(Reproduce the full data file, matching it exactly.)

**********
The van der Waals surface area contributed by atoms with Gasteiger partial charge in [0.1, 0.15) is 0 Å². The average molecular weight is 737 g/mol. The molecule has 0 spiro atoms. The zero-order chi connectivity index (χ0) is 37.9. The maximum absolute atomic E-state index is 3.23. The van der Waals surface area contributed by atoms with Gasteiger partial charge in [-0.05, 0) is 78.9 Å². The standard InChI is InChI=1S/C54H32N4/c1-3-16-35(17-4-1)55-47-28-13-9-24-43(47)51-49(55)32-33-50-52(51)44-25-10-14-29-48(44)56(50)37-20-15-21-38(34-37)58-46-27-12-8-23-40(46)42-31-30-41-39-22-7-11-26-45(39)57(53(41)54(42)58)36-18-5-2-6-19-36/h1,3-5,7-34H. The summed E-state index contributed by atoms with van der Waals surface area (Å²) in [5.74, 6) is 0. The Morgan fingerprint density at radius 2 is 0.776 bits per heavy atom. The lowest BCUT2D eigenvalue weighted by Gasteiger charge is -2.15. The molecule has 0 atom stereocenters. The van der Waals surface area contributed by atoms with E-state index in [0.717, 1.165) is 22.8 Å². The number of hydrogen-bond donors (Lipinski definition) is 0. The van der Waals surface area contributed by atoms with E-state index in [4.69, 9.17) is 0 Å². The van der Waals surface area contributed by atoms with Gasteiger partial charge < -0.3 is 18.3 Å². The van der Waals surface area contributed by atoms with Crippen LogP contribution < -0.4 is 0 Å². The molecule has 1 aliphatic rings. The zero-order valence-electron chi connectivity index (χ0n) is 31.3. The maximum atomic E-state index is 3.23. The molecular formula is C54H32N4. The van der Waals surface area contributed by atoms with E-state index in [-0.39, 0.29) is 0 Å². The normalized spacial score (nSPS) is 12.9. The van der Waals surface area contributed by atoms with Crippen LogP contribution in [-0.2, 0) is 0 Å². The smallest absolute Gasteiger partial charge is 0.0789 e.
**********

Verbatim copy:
The van der Waals surface area contributed by atoms with Gasteiger partial charge in [0.1, 0.15) is 0 Å². The average molecular weight is 737 g/mol. The molecule has 0 spiro atoms. The zero-order chi connectivity index (χ0) is 37.9. The maximum absolute atomic E-state index is 3.23. The van der Waals surface area contributed by atoms with Gasteiger partial charge in [-0.05, 0) is 78.9 Å². The standard InChI is InChI=1S/C54H32N4/c1-3-16-35(17-4-1)55-47-28-13-9-24-43(47)51-49(55)32-33-50-52(51)44-25-10-14-29-48(44)56(50)37-20-15-21-38(34-37)58-46-27-12-8-23-40(46)42-31-30-41-39-22-7-11-26-45(39)57(53(41)54(42)58)36-18-5-2-6-19-36/h1,3-5,7-34H. The summed E-state index contributed by atoms with van der Waals surface area (Å²) in [5.74, 6) is 0. The Morgan fingerprint density at radius 2 is 0.776 bits per heavy atom. The lowest BCUT2D eigenvalue weighted by Gasteiger charge is -2.15. The molecule has 0 atom stereocenters. The van der Waals surface area contributed by atoms with E-state index in [0.717, 1.165) is 22.8 Å². The number of hydrogen-bond donors (Lipinski definition) is 0. The van der Waals surface area contributed by atoms with E-state index in [4.69, 9.17) is 0 Å². The van der Waals surface area contributed by atoms with Gasteiger partial charge < -0.3 is 18.3 Å². The van der Waals surface area contributed by atoms with Crippen LogP contribution < -0.4 is 0 Å². The molecule has 1 aliphatic rings. The zero-order valence-electron chi connectivity index (χ0n) is 31.3. The maximum atomic E-state index is 3.23. The molecular formula is C54H32N4. The van der Waals surface area contributed by atoms with E-state index in [-0.39, 0.29) is 0 Å². The normalized spacial score (nSPS) is 12.9. The van der Waals surface area contributed by atoms with Crippen LogP contribution in [-0.2, 0) is 0 Å². The smallest absolute Gasteiger partial charge is 0.0789 e.